#### 2 Nov 2013 wingo»(Master)

scheme quiz time!

Scheme quiz time!

Consider the following two functions:

```(define (test1 get)
(let ((v (make-vector 2 #f)))
(vector-set! v 0 (get 0))
(vector-set! v 1 (get 1))
v))

(define (test2 get)
(let* ((a (get 0))
(b (get 1)))
(vector a b)))
```

Assume the usual definitions for all of the free variables like make-vector and so on. These functions both create a vector with two elements. The first element is the result of a call to (get 0), where get is a function the user passes in as an argument. Likewise the second comes from (get 1).

```(test1 (lambda (n) n)) => #(0 1)
(test2 (lambda (n) n)) => #(0 1)
```

So the functions are the same.

Or are they?

Your challenge: write a standard Scheme function discriminate that, when passed either test1 or test2 as an argument, can figure out which one it is.

. . .

Ready? If you know Scheme, you should think on this a little bit before looking at the answer. I'll wait.

. . .

OK!

We know that in both functions, two calls are made to the get function, in the same order, and so really there should be no difference whatsoever.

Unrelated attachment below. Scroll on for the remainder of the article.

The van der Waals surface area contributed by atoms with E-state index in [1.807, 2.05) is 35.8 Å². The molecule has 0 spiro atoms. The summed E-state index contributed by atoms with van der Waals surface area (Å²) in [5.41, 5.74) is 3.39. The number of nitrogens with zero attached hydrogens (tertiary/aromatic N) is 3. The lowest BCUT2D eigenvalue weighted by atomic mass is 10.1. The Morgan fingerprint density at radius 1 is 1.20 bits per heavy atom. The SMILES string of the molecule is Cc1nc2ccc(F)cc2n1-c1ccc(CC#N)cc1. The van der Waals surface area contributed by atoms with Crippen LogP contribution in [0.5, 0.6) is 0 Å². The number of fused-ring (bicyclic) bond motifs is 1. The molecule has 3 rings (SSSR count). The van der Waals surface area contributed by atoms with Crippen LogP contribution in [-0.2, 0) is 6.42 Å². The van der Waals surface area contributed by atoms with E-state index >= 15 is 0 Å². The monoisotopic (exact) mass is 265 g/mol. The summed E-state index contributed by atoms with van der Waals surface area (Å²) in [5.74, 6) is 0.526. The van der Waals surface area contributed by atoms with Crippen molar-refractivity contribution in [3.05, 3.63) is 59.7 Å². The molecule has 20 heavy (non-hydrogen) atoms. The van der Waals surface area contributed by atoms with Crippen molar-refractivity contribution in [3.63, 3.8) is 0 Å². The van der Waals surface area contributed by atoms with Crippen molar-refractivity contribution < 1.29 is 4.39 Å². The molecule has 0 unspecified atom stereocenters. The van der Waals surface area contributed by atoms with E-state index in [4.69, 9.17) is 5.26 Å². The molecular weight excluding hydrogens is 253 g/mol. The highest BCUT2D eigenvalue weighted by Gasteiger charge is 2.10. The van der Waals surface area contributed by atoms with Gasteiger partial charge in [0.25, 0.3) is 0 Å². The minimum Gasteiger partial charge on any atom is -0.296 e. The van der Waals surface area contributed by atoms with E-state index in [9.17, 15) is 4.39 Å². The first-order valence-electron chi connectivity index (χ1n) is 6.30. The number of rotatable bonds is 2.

However there is a difference in the continuations of the get calls. In test1, the continuation includes the identity of the result vector -- because the vector was allocated before the get calls. On the other hand test2 only allocates the result after the calls to get. So the trick is just to muck around with continuations so that you return twice from a call to the test function, and see if both returns are the same or not.

```(define (discriminate f)
(let ((get-zero-cont #t)
(first-result #f))
(define (get n)
(when (zero? n)
(call/cc (lambda (k)
(set! get-zero-cont k))))
n)
(let ((result (f get)))
(cond
(first-result
(eq? result first-result))
(else
(set! first-result result)
(get-zero-cont))))))
```

In the call to f, we capture the continuation of the entry to the (get 0) call. Then later we re-instate that continuation, making the call to f return for a second time. Then we see if both return values are the same object.